LECTURES, CLUBS, CLASSES, ET AL. Just as we didn’t last year, we did not take very much advantage of lectures or ongoing interest group activities. Hughes attended a couple of meetings of the Photo Club, but could never seem to get hold of their activities. Judy tried learning line dancing, but it too often conflicted with the hiking group which she preferred. The Quilting Class produced some magnificent soft sculptures, but Judy found the time commitments too great—and she did not bring a sewing machine. The Creative Writing group presented an evening of their best writings, most of which were excellent: strongly emotional or outrageously funny. But joining the group never captured our attention.  
    We attended an outstanding presentation of photos, videos, and music of a trip to Vietnam by Barb and Bob who spent most of February there. It was very professionally done. Their images and stories of their experience made us want to make plans to go ourselves. Hughes attended a workshop on creating web blogs. It seems easy enough but, except for the basics he produced during the workshop, he’s not gone ahead with one as planned.
 on top of sombrero
    We should have been more interested in the RV Travel Club meetings, but like the weekly jam sessions, painting classes, and crafts classes, we never found time or interest to join up. We even tried Tai Chi exercises, but didn’t have enough motivation to continue after a couple of sessions. Judy did stay with an exercise class that combined yoga and Pilates.  
    As you can see, there were many opportunities and we could not do them all. We truly were busy and often went to bed exhausted and fell asleep instantly.
    FUN AND GAMES. Bingo, bridge, pinochle, and bocce provided regular game entertainment.  
    Hughes won enough at bingo the first Thursday night we were there to pay for the installation of a TV satellite system for the rig. (Given the chilly weather, it turned out to be a pretty good investment—and we can reconnect the system when we return.) We generally think of bingo as a kids game (which it is) but it clearly has strong appeal to seniors who like to gamble a wee bit. (We heard recently that it is now becoming very popular with younger adults!) We spent $9 between us each night.  
    Monday evenings were set aside for bridge with the few other bridge players in the park. Joel and Frank were regulars from last year, and on occasion Joel’s sister and Walt filled in when needed. We tried to teach bridge to another interested couple, but we ran out of time.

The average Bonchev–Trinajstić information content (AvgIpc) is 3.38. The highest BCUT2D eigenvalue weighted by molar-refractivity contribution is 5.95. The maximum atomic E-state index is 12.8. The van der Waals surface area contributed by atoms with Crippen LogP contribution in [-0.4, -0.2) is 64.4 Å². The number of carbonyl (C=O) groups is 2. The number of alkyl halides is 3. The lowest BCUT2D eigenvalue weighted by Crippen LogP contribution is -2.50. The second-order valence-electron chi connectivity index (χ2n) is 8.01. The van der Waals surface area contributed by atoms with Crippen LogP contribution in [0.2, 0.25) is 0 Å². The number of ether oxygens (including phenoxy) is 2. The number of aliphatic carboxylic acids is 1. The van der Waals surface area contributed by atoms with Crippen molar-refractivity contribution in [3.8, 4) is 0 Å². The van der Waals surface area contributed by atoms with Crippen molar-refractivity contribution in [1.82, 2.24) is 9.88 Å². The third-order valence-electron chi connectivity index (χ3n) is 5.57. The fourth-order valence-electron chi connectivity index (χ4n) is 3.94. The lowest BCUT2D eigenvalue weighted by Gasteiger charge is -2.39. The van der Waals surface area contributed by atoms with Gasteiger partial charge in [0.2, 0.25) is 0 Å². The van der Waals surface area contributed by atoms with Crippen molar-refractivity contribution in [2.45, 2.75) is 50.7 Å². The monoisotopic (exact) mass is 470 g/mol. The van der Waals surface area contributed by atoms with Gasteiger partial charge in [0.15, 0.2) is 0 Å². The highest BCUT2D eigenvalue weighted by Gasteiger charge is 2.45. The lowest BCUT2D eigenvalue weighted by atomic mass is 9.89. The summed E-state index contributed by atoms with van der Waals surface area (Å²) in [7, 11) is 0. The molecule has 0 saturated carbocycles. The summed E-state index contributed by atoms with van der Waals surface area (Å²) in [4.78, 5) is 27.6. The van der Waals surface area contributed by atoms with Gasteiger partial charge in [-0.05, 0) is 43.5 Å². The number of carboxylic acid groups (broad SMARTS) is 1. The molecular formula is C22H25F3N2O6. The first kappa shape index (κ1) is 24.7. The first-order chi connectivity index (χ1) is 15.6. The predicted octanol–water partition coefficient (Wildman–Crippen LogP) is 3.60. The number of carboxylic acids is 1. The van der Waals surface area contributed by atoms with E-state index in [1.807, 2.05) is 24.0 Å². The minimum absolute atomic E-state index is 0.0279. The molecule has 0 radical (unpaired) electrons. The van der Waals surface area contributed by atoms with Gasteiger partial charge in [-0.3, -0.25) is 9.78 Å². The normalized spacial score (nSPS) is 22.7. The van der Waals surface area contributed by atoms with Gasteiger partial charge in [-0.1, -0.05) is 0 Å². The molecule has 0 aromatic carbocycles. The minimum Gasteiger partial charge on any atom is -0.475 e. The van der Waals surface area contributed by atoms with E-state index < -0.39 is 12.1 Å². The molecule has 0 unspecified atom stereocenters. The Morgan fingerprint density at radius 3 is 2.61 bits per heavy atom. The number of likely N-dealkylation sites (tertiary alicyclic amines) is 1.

bella and christine
    However, pinochle became the mainstay of our card playing this year. It began before Joel and Frank arrived, and we became part of a core group of about eight who played 2-3 evenings a week. Hughes was even able to find an occasional cribbage game with Christine (seen in the photo giving Bella a little love). We were introduced to Wizard, which often ended a pinochle night when there were more than four players still interested. We liked it well enough to buy a deck of Wizard cards and are looking for a group to teach it to here at home.

    Judy was a late comer to joining the bocce players which played on Sundays and Wednesdays. Since there is no shuffleboard playing at Desert Trails (and who would want it?), it is a good way to enjoy some friendly competition.  
    LIVE CONCERTS. Desert Trails holds two concerts each week, usually on a pass-the-hat fee basis, with only a couple that required advance purchase at a fixed price. Except for a team of comedians who bombed, all were musical performers who played everything from country and western and bluegrass to Celtic and mariachi and jazz. Some were families with several children performers who live on the road much of the year; some were solo acts; some were two to five member groups. Several were quite good and a couple were outstanding.
    Tuesday and Friday evenings we usually spent at the rec hall enjoying these live shows. Those we would see again in a heartbeat were local singers Lisa Otey and Diane Van Deurzen whose songs are bluesy, jazzy, and sultry offered cabaret style. Though they have toured the world, their home base is Tucson and they play Desert Trails at least twice a year. We also looked forward to hearing again the most talented high school group we know: Mariachi Aztlán de Pueblo High School. All are high school students who play with gusto, sing traditional songs from Mexico, and occasionally dance during their performance. They have made albums, music videos, and toured the country, and like Lisa Otey and Diane Van Deurzen, they play at Desert Trails at least twice a year.